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Commentary
25 (
4
); 199-200
doi:
10.4103/0971-4065.147768

Pregnancy in chronic kidney disease

Department of Nephrology, Osmania General Hospital, Hyderabad, Telangana, India
Address for correspondence: Dr. Manisha Sahay, Department of Nephrology, Osmania General Hospital, 6-3-852/A, Ameerpet, Hyderabad, Telangana, India. E-mail: drmanishasahay@gmail.com

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This is an open-access article distributed under the terms of the Creative Commons Attribution-Noncommercial-Share Alike 3.0 Unported, which permits unrestricted use, distribution, and reproduction in any medium, provided the original work is properly cited.

Disclaimer:
This article was originally published by Medknow Publications & Media Pvt Ltd and was migrated to Scientific Scholar after the change of Publisher.

The kidney undergoes significant anatomical and physiological changes during pregnancy. All these changes revert to normal by the end of postpartum period. There is an increase in plasma volume with hemodilutional anemia. Cardiac output, renal plasma flow, glomerular filtration rate (GFR) also show a marked increase. There is a blood pressure fall of approximately 10 mm Hg in the first 24 weeks, which gradually returns to prepregnancy level by term. Serum creatinine and uric acid levels decline. Glycosuria and aminoaciduria occur. Potassium and sodium are retained. Calcium excretion increases. A reset in the osmostat occurs, resulting in low plasma osmolality. There is mild respiratory alkalosis.[12] Though there is an afferent and efferent arteriolar dilatation in pregnancy, there is no increase in glomerular pressure.[3] Hence even multiple pregnancies do not affect the renal function adversely in the normal population.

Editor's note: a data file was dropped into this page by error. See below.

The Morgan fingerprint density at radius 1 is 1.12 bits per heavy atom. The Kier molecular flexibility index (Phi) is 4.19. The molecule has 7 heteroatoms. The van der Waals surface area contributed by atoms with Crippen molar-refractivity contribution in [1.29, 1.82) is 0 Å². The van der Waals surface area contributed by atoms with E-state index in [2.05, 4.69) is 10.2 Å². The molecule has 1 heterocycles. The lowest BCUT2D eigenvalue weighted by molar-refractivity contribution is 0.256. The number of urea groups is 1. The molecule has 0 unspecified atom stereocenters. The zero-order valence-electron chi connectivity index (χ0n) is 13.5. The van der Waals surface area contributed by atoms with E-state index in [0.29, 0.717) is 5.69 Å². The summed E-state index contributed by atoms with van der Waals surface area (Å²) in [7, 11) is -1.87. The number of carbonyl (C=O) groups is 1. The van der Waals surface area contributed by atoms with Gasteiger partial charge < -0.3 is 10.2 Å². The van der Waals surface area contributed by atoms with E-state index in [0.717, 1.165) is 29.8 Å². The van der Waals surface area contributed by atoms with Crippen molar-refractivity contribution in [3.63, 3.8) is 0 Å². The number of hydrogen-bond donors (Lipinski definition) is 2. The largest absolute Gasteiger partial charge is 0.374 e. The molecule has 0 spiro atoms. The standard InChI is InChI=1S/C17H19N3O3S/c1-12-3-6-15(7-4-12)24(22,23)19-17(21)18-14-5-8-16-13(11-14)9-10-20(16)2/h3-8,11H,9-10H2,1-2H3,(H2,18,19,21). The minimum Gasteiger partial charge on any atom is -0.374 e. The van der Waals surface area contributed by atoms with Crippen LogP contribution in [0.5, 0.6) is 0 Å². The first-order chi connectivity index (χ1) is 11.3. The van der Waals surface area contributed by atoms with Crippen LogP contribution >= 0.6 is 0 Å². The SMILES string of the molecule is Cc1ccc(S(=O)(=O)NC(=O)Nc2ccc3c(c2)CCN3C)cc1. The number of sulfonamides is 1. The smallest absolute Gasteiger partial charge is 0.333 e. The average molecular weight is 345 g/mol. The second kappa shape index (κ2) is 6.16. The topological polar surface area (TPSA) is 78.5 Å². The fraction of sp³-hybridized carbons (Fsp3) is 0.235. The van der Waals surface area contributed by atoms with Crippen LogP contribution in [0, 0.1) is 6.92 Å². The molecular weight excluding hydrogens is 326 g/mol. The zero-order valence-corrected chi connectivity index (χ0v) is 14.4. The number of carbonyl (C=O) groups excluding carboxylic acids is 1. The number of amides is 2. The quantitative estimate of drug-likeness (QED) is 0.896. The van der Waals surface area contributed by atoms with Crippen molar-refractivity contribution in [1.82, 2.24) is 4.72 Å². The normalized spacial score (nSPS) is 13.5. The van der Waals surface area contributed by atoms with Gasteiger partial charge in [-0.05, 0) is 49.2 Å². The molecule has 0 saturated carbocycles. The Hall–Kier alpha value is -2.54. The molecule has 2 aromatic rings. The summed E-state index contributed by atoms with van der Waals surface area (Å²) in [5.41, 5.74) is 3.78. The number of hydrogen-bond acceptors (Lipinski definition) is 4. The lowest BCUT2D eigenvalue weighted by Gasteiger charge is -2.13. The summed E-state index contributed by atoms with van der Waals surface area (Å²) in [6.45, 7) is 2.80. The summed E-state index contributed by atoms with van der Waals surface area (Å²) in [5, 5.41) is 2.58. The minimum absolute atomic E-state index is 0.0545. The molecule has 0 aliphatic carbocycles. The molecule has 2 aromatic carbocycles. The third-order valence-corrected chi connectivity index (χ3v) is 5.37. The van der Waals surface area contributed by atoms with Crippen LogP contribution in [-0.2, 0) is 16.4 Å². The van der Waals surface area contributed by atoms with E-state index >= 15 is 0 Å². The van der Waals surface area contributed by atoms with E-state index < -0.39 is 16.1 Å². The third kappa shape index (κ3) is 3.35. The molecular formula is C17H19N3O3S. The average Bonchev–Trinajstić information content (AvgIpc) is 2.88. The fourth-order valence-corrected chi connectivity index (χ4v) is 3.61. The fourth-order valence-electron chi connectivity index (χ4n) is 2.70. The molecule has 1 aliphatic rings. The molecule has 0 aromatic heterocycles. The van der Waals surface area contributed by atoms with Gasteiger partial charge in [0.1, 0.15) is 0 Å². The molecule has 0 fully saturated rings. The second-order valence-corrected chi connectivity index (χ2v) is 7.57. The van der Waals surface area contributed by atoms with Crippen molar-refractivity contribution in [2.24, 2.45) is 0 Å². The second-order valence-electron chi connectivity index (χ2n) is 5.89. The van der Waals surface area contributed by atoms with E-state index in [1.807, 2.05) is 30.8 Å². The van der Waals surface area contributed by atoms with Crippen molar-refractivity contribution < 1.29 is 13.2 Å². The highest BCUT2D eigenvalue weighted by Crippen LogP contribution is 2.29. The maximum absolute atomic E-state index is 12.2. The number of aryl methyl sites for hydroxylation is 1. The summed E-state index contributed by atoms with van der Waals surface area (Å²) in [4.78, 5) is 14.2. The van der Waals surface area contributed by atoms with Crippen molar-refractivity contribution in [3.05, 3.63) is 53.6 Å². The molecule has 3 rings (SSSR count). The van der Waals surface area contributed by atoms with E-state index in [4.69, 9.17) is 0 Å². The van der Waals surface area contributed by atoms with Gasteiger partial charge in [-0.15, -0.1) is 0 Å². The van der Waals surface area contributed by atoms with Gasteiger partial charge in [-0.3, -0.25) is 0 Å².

Pregnancy in females with normal renal function may be associated with acute kidney injury due to pre-eclampsia, acute fatty liver, hemolytic uremic syndrome, puerperal sepsis, hyperemesis and septic abortion in normal population. The renal function generally improves postpartum in these individuals.[456]

Maternal outcomes

Pregnancy is unusual in females with chronic kidney disease (CKD), but when it occurs it poses a challenge both for the nephrologist and gynecologist. The number of pregnancies varies in different CKD stages with the highest number in stage 1 or 2 as shown by Singh et al. in this issue.[7]

Pregnancy, when it occurs in women with CKD, is considered high risk. Unlike in normal population where pregnancy has no adverse effects on renal function, in patients with underlying renal disease pregnancy may affect maternal and fetal outcomes.[8] This is because the diseased kidneys may be unable to adapt to the normal physiologic changes of pregnancy leading to perinatal complications. Physiological increase in GFR is attenuated in moderate renal impairment and does not occur if serum creatinine is more than 2.3 mg/dl.